commandlinefu.com is the place to record those command-line gems that you return to again and again.
Delete that bloated snippets file you've been using and share your personal repository with the world. That way others can gain from your CLI wisdom and you from theirs too. All commands can be commented on, discussed and voted up or down.
You can sign-in using OpenID credentials, or register a traditional username and password.
First-time OpenID users will be automatically assigned a username which can be changed after signing in.
Every new command is wrapped in a tweet and posted to Twitter. Following the stream is a great way of staying abreast of the latest commands. For the more discerning, there are Twitter accounts for commands that get a minimum of 3 and 10 votes - that way only the great commands get tweeted.
Use your favourite RSS aggregator to stay in touch with the latest commands. There are feeds mirroring the 3 Twitter streams as well as for virtually every other subset (users, tags, functions,…):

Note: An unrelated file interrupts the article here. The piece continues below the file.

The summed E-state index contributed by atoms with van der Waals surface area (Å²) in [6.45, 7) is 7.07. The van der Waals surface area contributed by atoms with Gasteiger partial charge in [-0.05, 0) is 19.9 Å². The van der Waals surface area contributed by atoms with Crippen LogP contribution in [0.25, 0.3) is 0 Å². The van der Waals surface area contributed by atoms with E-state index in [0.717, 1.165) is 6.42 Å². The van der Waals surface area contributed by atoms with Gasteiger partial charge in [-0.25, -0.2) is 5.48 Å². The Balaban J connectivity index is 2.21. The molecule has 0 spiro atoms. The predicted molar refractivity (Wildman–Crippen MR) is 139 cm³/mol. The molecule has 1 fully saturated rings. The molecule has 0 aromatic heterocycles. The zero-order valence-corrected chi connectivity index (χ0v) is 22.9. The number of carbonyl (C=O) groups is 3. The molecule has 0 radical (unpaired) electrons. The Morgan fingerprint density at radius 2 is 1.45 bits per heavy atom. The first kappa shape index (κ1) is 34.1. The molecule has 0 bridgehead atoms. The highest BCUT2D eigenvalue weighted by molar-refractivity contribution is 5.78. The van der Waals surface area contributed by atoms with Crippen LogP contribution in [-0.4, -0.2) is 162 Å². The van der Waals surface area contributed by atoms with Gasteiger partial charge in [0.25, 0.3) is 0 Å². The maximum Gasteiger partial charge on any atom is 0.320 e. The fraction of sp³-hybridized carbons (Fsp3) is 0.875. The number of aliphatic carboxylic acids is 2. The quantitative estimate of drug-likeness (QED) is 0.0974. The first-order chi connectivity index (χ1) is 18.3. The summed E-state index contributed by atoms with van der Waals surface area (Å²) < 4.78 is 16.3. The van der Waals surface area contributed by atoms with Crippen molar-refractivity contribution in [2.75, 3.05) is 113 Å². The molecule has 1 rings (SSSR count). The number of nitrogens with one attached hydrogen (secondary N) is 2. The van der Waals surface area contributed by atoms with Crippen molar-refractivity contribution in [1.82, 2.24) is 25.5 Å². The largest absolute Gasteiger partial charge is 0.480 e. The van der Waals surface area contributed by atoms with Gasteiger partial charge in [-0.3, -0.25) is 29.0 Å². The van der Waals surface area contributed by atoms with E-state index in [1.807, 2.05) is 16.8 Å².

Subscribe to the feed for:
Wow, didn't really expect you to read this far down. The latest iteration of the site is in open beta. It's a gentle open beta-- not in prime-time just yet. It's being hosted over at UpGuard (link) and you are more than welcome to give it a shot. Couple things:
If something fracks up your terminal, just type in 'reset' and everything should be good again.
The really awesome bash completion in debian seems to be an extra package now, which has to be installed. After sourcing /etc/bash_completion it completes almost everything (package names in apt... etc) :-)
To make this permanent, put something like this in your .bashrc:
if [ -f /etc/bash_completion]; then
If the connection works you should see a "hello" on host A. If not: check your cabeling etc :-)
Quick shortcut if you know the hostname and want to save yourself one step for looking up the IP address separately.
Force the user you want to watch doing things into doing his things in a screen session. Then simply attach yourself to that session with the command shown above.
Works only if you are on the same machine, of course
kpartx can be found inside of the multipath-tools package
-a adds the mappings and -d deletes them
with 'mii-tool -w eth0' you can watch the interface for changes of the link status
After the command is done, open the html file in a browser